8 ways businesses can help during COVID-19
Tuesday, May 26, 2020
In the midst of all the unprecedented challenges that companies need to focus on during the COVID-19 crisis, there is also an immense opportunity to do good. Right now, the world needs philanthropists more than ever and corporate giving offers another way for your company to differentiate itself and go deep as a leader.
So, before putting your corporate giving on autopilot, consider these eight tips to catapult your philanthropic impact. These suggestions apply to corporations of any size, in any industry, and in any location around the world.
1. Adapt your strategy.
Ideally, your corporate giving strategy already aligns with your company’s strategy and purpose. Now, give it a fresh look in the context of COVID-19. If you support a thriving local arts community, find out how you can help within this new reality.
For example, you can offer technical assistance to the local theater company to apply for federal loans. You can provide unrestricted funding to maintain basic operations and fundraising, so they can quickly scale back up when this crisis is over.
2. Volunteer virtually.
While employees won’t be sorting produce at the local food pantry, there are still many ways to help. Simply reimagine volunteering. Ask organizations what they need and then brainstorm ideas like staffing a virtual phone bank to request donations (and offer a matching gift for all donations raised).
Encourage small acts of goodness, such as donating blood, supporting local businesses, and delivering groceries to elderly neighbors. You can also quickly identify relevant and easy ways to engage your employees by allowing your cause partners to publish opportunities directly to your giving and volunteering program site.
3. Join forces with others.
No need to navigate your COVID-19 response alone. Find the crisis response funds in your community created by community and family foundations, corporations and individuals.
Pooled, leveraged and allocated to meet a wide variety of needs, these efforts can support the local food bank, domestic violence survivors, homeless families, frontline workers and more all at the same time. Here is a map of crisis response funds throughout the U.S. and a list of global funds.
4. Strengthen trusting relationships.
If your corporate giving program supports specific organizations, now’s a good time to ask them two questions: How are you doing? What can we do to help? Then listen. After listening well, act on what you learned.
What you assume they need might be different from what they actually need. But keep in mind that although we’re all in crisis mode now, this step requires patience. Be aware of power dynamics between the donor and grant recipient and take the necessary time to break down barriers and truly get to the heart of things.
5. Provide short and long-term support.
While disasters happen fast, recovery takes time. When other givers have moved on is the time when sustained gifts can make a huge and lasting difference — improving childcare infrastructure, strengthening our public health system, supporting e-learning equity in schools, and helping communities to emerge better than before. Careful long-term planning and strategy can help your corporate philanthropy have an impact that lasts for generations to come.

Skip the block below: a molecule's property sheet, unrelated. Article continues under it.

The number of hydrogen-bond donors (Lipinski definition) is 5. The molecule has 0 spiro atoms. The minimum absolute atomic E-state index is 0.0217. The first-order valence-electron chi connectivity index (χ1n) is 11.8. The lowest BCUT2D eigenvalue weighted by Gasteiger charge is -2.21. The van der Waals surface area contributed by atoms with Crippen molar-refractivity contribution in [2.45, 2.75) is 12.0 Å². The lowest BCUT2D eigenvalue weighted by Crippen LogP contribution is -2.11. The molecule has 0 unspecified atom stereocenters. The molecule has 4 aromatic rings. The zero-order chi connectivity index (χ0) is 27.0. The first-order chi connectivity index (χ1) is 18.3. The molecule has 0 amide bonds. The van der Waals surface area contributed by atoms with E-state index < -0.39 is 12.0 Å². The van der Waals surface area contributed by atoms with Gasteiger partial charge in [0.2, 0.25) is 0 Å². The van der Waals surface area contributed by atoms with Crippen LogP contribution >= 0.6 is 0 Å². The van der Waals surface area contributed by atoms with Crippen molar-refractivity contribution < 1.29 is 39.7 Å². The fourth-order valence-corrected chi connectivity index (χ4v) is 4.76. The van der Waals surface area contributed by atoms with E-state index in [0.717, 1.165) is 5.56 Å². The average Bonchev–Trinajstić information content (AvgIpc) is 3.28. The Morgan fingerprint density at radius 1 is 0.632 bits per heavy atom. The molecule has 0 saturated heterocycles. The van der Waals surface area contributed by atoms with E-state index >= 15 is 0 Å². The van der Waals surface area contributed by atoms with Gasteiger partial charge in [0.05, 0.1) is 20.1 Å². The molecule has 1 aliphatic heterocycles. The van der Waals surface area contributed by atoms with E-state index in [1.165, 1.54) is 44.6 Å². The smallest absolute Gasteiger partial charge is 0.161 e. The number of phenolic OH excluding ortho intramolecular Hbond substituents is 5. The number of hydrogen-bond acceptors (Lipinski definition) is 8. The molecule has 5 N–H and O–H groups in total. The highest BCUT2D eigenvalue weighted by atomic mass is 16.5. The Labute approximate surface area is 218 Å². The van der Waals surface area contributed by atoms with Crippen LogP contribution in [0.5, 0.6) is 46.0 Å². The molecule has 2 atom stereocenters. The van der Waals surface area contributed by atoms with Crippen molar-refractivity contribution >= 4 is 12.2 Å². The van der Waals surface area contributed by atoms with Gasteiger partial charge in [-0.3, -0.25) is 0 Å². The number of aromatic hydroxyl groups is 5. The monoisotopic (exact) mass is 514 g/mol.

6. Embrace an abundance mindset.
Instead of specifying how organizations can use funding, offer them unrestricted, core operating support with the message “we trust you.” Just like you need money for research and development, executive coaching, talent retention and strategy development, so do nonprofits need unrestricted support that helps them not only survive but also thrive.
7. Create equitable solutions.
Across the United States and around the world, people of color, immigrants, elders, people with disabilities, and people struggling with poverty, homelessness, and incarceration are bearing the brunt of the effects of COVID-19. Inequitable access to healthcare, food, well-paying jobs, and even clean drinking water contribute to this disproportionate impact.
All people matter, and we must understand and prioritize those in greatest need. As we prepare for the recovery, corporate funders can help reimagine the systems the virus has revealed to be inadequate, such as closing the digital divide in our education systems and building a high-quality health care system available and affordable to all.
8. Don’t just react, innovate.
The businesses that emerge from this crisis successfully will be the ones who seize this opportunity to innovate. The same is true for corporate giving. Be a visible trailblazer. Remove rigid practices or policies and replace them with agile and leading approaches.
Perhaps your program has been weak because you didn’t yet have a clear giving strategy. There’s no time like now to create one. Don’t just bounce back from this crisis, bounce forward.
For more information, download the free guide "6 Mistakes Philanthropists Make During A Crisis (And What They Can Do Instead)."
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